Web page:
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#HROS: How Lever Builds an Inclusive Culture

Editor’s Note: This case study is republished from HR Open Source (#HROS). View the original case study here.

About HROS: HR Open Source is a knowledge sharing community bringing open source learning approaches to the global field of HR and recruiting. Learn more about all of the ways you can engage and collaborate with the HR Open Source community to your advantage!

Jennifer Kim was the original Head of Employee Experience & Development at Lever, a modern collaborative hiring platform powering innovative companies like Netflix, Eventbrite, and Lyft.

My colleague Rachael has a degree in Electrical Computer Engineering, has built apps for Fortune 500s, helped a previous startup scale from 50 to 250 employees. She’s the most tenured engineer at Lever and is heavily involved in building and scaling the platform on the infrastructure side. However, three years ago, after a less-than-stellar interview performance, a hiring manager told her: “Maybe you’re not technical enough. If you want to work for a startup, you should try sales.”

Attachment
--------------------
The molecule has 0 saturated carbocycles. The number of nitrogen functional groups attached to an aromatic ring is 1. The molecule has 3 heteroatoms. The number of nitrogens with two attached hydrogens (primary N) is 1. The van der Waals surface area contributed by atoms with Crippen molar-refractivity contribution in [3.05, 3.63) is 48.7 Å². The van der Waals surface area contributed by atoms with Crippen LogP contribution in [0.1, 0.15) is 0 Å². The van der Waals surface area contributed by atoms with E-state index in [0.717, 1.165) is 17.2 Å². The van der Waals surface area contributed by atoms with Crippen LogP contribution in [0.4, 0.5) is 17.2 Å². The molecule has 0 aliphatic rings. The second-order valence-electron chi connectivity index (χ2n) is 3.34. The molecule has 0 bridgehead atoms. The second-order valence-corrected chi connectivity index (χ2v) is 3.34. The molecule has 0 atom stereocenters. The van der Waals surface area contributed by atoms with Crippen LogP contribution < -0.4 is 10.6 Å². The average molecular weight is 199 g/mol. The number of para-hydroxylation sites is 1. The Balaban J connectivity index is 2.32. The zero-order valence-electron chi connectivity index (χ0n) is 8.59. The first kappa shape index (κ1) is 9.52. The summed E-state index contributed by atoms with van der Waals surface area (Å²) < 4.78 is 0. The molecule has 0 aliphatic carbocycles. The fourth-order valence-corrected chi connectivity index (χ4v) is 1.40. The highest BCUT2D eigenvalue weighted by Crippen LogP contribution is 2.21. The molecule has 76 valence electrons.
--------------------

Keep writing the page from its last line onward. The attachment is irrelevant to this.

Rachael at Lever

(Rachael, Engineering Manager at Lever)

When she shared this story with me months later, she shrugged it off and didn’t treat it as a big deal. These types of comments are too common of an experience for women and other underrepresented minorities in tech, and developing a thick skin is part of survival. But that doesn’t mean it’s right.

First, there’s the issue of telling a young female engineer that she’s not “technical enough” to belong in the field, potentially crushing her confidence to even go through interviews at other companies. When you stop and think about it, it’s mind-boggling how much power untrained interviewers have.